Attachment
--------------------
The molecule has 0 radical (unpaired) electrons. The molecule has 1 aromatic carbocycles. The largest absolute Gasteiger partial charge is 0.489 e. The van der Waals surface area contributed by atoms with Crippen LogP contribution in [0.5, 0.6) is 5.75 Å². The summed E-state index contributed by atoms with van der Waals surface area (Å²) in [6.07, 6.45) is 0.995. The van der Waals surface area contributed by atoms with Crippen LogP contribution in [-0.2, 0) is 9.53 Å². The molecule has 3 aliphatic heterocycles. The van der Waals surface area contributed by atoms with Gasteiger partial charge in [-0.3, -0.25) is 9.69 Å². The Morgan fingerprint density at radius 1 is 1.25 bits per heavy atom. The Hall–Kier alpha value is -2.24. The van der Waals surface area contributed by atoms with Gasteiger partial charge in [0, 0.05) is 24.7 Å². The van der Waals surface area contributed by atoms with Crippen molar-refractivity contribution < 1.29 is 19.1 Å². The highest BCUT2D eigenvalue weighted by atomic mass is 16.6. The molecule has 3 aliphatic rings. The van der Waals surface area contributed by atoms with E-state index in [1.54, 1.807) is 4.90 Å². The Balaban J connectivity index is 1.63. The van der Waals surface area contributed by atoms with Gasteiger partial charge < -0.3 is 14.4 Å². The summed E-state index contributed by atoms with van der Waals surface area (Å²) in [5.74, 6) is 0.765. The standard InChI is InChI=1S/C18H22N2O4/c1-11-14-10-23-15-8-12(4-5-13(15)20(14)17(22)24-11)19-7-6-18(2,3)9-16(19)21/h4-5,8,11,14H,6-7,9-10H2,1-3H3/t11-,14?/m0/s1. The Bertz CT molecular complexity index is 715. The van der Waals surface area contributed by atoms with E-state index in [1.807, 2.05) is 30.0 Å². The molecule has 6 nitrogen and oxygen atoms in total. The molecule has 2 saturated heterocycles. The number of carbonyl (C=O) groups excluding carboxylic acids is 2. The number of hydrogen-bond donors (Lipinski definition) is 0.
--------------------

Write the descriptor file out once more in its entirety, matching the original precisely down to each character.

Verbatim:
The molecule has 0 radical (unpaired) electrons. The molecule has 1 aromatic carbocycles. The largest absolute Gasteiger partial charge is 0.489 e. The van der Waals surface area contributed by atoms with Crippen LogP contribution in [0.5, 0.6) is 5.75 Å². The summed E-state index contributed by atoms with van der Waals surface area (Å²) in [6.07, 6.45) is 0.995. The van der Waals surface area contributed by atoms with Crippen LogP contribution in [-0.2, 0) is 9.53 Å². The molecule has 3 aliphatic heterocycles. The van der Waals surface area contributed by atoms with Gasteiger partial charge in [-0.3, -0.25) is 9.69 Å². The Morgan fingerprint density at radius 1 is 1.25 bits per heavy atom. The Hall–Kier alpha value is -2.24. The van der Waals surface area contributed by atoms with Gasteiger partial charge in [0, 0.05) is 24.7 Å². The van der Waals surface area contributed by atoms with Crippen molar-refractivity contribution < 1.29 is 19.1 Å². The highest BCUT2D eigenvalue weighted by atomic mass is 16.6. The molecule has 3 aliphatic rings. The van der Waals surface area contributed by atoms with E-state index in [1.54, 1.807) is 4.90 Å². The Balaban J connectivity index is 1.63. The van der Waals surface area contributed by atoms with Gasteiger partial charge < -0.3 is 14.4 Å². The summed E-state index contributed by atoms with van der Waals surface area (Å²) in [5.74, 6) is 0.765. The standard InChI is InChI=1S/C18H22N2O4/c1-11-14-10-23-15-8-12(4-5-13(15)20(14)17(22)24-11)19-7-6-18(2,3)9-16(19)21/h4-5,8,11,14H,6-7,9-10H2,1-3H3/t11-,14?/m0/s1. The Bertz CT molecular complexity index is 715. The van der Waals surface area contributed by atoms with E-state index in [1.807, 2.05) is 30.0 Å². The molecule has 6 nitrogen and oxygen atoms in total. The molecule has 2 saturated heterocycles. The number of carbonyl (C=O) groups excluding carboxylic acids is 2. The number of hydrogen-bond donors (Lipinski definition) is 0.